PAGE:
Anderson (p. 124) and Eedle (pp. 162–3) emphasized the role played by religious missions in developing formal services from the 1940s onward, while Iliffe (p. 199) notes their "entrenched position" from much earlier. Eastern and Southern African governments approved and partly supported their work, but until the late 1960s were unwilling to take the initiative or undertake more than token expenditure. The MacGregor Committee (Zambia, 1967, 4) considered the suggestion of nationalising mission–run disability work, but found it wiser that government should "rather imitate than replace" the level of "industry, dedication and, on the best stations, a sheer professional skill." However, the drawbacks of residential work with disabled children, often far removed from their families, have become clearer in recent decades. In 1976, Levitt again underlined the importance of involving families in home rehabilitation, decentralising skills, aiming for one person in each village who should be "trained to advise and instruct and publicize how to help the handicapped" (Levitt, 1976, p. 48). Cecile Cusson (1977) has described the practice of attentive listening to the beliefs of families with disabled children from the interior of Cameroon, then involving them in making assistive devices from local and imported materials. By that time more African governments were beginning to budget for development of urban disability services, but the rural populations were still practically untouched by formal infrastructure. The situation has changed little in 2003, even though some of the pioneers' ideas were adopted in the WHO's CBR scheme; but the African population has risen rapidly, and a higher proportion now lives in urban agglomerations where the ‘traditional community spirit’ of the village has been lost, while the ‘urban advantage’ of formal service provision has yet to be established.

  4. The 2000s, AIDS and Prospects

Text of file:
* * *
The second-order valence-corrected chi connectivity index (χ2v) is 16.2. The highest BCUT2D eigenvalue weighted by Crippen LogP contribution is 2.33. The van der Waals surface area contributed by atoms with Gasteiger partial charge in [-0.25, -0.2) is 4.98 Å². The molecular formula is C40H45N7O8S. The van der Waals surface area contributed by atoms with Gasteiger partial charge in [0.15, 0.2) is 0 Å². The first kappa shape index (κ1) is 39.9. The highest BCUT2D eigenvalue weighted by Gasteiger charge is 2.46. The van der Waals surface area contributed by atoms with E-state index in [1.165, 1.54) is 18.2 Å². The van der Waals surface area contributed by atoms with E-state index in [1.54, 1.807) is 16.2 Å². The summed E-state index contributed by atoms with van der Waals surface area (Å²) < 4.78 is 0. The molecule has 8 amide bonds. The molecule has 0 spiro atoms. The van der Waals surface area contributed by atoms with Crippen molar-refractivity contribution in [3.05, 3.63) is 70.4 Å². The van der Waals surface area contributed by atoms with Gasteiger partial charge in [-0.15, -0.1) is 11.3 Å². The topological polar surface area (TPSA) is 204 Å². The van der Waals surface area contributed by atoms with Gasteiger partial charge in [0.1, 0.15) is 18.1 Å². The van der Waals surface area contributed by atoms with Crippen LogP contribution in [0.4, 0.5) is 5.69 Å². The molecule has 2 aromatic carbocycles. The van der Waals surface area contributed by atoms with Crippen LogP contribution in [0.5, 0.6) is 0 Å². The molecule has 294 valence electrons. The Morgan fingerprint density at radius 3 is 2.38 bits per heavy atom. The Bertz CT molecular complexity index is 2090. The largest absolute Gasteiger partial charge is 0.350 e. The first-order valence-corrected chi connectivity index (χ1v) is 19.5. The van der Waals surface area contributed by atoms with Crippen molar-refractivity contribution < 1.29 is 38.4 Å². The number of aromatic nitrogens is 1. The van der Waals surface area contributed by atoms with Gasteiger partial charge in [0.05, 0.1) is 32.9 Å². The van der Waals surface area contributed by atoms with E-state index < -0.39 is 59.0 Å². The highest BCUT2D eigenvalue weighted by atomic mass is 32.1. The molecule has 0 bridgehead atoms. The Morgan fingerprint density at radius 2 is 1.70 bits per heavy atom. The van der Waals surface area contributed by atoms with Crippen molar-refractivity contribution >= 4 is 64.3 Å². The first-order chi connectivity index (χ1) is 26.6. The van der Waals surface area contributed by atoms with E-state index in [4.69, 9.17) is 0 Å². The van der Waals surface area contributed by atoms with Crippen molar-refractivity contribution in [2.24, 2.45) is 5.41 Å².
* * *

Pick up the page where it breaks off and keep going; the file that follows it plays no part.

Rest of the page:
In the social stock–taking and planning at the start of the new millennium, it has become apparent that the rising tide of AIDS has already killed significant numbers of the ‘parent’ generation aged 18–45, and the situation will certainly get worse. AIDS orphans are absorbing more of the energies of the grandparent generation, with the result that entire countries have a seriously reduced margin for offering care to children or older people with disabilities. In the mid–1980s before AIDS took a serious grip, Feierman (1986, 210) in Tanzania noted that "Healing and nurturing have been mostly the job of the old," and "People beyond their productive years heal the sick, provide nursing, and oversee childbirth" while the middle generation produce food and earn cash. Yet the capacities of the ‘middle generation’ are now seriously being cut back in all the countries reviewed here, because 20% to 40% of this age group are HIV positive or have full AIDS. The supply of trained medical, social and educational workers, and local communities' margins for coping with additional problems, are being reduced and the prospects for developing stronger and more appropriate disability services are weaker. One of the few recent positive trends has been the wider recognition that most disabled adults and young people have considerable potential for self–help, whether as individuals or in associations; and that hundreds of thousands of them have quietly been getting on with their lives with no greater dependency on other people than is normal in the adult population.